CLP: How has being a member of the Chemistry of Life Processes Institute helped advance your research?
Tullman-Ercek: Before agreeing to move to Northwestern, I insisted on joining CLP because I wanted to be able to interact with chemists, biologists and engineers. That has turned out even better than I imagined with all the new collaborations and project directions I have now, most of which came from talking to other faculty or students in the hall, or at a CLP meeting. But there are other advantages, as well. When I visited, I got to tour core facilities and they blew me away. Seeing the capabilities here and the availability of the cores—there was no four-month waiting list to use a piece of equipment, or hoping at two in the morning that somebody would give up their time on the equipment because their experiment failed. It was eye opening.
It is one thing to have the equipment available in core facilities and it is another to have experts helping to guide the work. The scientists running the core facilities are just so knowledgeable and engaged in working with you to make sure that you are getting the most out of that experience. Some of the work that we have done has been so much better with their help. We include them as authors on our papers because they are helping design experiments. That’s not something that standard at other places. That is really transformational.
by Lisa La Vallee
Before becoming a trainee in the Chemistry of Life Processes NIH Graduate Training Program at Northwestern, Ryan McClure was already performing research at the interface of chemistry and biology. A joint student between the labs of Regan Thomson (chemistry) and Neil Kelleher (molecular biosciences, chemistry, and medicine), McClure applied for a traineeship to further his experience. He was selected to join the training program in a highly competitive application process.
“It seemed like a very natural fit,” said McClure. “It allowed me to interact with other trainees and learn about what else is happening within the university and within the field of Chemical Biology.” The training program required additional coursework in biology and participation in an extensive suite of training activities such as workshops, graduate research forums, trainee-invited seminars, and a 10-week immersion in the lab of his secondary mentor, Neil Kelleher.
McClure’s graduate work focused on analyzing microbial natural products, chemical compounds produced by microbes that can be used as therapeutics. After growing different strains of bacteria and collecting the compounds they produced, he would then test their ability to kill other bacteria, cancer cells, or fungus. Sometimes the answer was “yes,” but more often, he admits, the answer was “no.”
Towards the end of graduate school, McClure spent the bulk of his time developing “metabologenomics,” a novel approach to natural product discovery that uses big datasets to correlate the biosynthetic genes associated with natural products.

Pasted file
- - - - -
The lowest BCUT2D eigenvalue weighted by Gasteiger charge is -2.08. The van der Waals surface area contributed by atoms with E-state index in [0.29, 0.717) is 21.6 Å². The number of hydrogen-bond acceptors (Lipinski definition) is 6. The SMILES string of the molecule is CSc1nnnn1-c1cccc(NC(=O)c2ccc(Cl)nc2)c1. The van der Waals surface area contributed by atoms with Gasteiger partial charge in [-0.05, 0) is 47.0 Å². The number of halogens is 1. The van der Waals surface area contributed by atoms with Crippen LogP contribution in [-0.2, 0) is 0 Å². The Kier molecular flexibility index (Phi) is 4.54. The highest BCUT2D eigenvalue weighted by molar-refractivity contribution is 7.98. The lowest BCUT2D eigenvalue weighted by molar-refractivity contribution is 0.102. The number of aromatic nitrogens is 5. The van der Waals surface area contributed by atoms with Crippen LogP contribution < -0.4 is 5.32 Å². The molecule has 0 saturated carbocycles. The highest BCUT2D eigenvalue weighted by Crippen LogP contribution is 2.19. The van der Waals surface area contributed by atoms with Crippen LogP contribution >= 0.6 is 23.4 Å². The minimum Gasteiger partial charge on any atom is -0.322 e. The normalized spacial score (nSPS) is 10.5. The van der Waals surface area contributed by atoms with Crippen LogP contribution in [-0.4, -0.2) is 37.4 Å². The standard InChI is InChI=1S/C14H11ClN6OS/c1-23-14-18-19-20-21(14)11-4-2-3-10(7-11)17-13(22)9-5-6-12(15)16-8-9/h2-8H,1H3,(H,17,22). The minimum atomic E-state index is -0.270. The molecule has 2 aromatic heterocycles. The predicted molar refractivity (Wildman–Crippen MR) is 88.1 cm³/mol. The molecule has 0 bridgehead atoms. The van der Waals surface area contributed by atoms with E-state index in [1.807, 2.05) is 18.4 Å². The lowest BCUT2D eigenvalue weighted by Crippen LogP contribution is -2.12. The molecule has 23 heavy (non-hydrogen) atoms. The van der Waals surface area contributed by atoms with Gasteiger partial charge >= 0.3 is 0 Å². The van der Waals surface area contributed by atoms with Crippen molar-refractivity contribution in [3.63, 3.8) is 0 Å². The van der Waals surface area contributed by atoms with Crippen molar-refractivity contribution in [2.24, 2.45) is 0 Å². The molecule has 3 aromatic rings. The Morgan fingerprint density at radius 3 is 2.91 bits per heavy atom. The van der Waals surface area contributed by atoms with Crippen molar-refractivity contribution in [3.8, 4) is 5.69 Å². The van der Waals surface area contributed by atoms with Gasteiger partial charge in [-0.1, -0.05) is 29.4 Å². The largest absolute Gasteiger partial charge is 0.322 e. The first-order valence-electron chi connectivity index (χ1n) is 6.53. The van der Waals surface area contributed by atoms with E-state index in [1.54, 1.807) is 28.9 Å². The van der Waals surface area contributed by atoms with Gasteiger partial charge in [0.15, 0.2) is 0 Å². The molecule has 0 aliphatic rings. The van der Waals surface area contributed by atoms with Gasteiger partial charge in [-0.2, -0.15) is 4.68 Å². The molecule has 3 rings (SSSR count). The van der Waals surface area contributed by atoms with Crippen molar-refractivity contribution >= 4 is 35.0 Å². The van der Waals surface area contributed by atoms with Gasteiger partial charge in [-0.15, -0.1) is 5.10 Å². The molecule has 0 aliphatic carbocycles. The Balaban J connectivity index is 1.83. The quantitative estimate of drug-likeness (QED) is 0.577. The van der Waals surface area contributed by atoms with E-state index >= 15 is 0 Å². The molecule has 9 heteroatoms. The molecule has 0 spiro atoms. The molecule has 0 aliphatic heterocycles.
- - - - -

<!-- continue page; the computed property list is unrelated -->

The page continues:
“For every single strain of bacteria that we grew, we sequenced the genome. Concurrently, we analyzed the mixture of metabolites produced by each strain with mass spectrometry. If one compound was identified in multiple strains of bacteria, we also looked for a gene (or set of genes) that only showed up in those same bacteria,” said McClure.
By correlating the two, McClure could then determine the genes responsible for making the compound. The method led to the discovery of several new compounds as well as their chemical structures. McClure was first author on an ACS Chemical Biology paper on this topic in 2016 and coauthored 7 additional publications as a graduate student.
McClure was selected to attend a 3-day career development workshop for trainees from Midwestern NIH chemistry: biology interface (CBI) T32 training programs, which was sponsored by the National Institute for General Medical Sciences (NIGMS, a directorate within the National Institutes for Health). McClure had the opportunity to present his research and learned about various industry opportunities from big pharma to biotech startups.
Following the award of his doctoral degree in 2017, he accepted a position with AbbVie where he now works as a Senior Scientist in the Proteomics and Chemical Biology groups.
“The Chemical Biology group at AbbVie was relatively new and under transition,” said McClure, “so I have been able to help launch it and figure out the directions we want to go in, the things we want to explore, and the techniques we want to use as our bread and butter.”
As part of AbbVie’s Discovery organization, McClure identifies and tests new compounds as potential therapeutics in three main therapeutic areas: oncology, neuroscience and immunology.
“At AbbVie, there’s no one person that does everything. It can take 10 years to make a single compound into a drug. Knowing how to collaborate and how to make contributions to a project are incredibly important. The CLP training program really prepared me to contribute right away—to collect and analyze data without spending months trying to figure out a whole new system and set of instruments. It also gives you the confidence to talk with scientists from all different fields.”
by Lisa La Vallee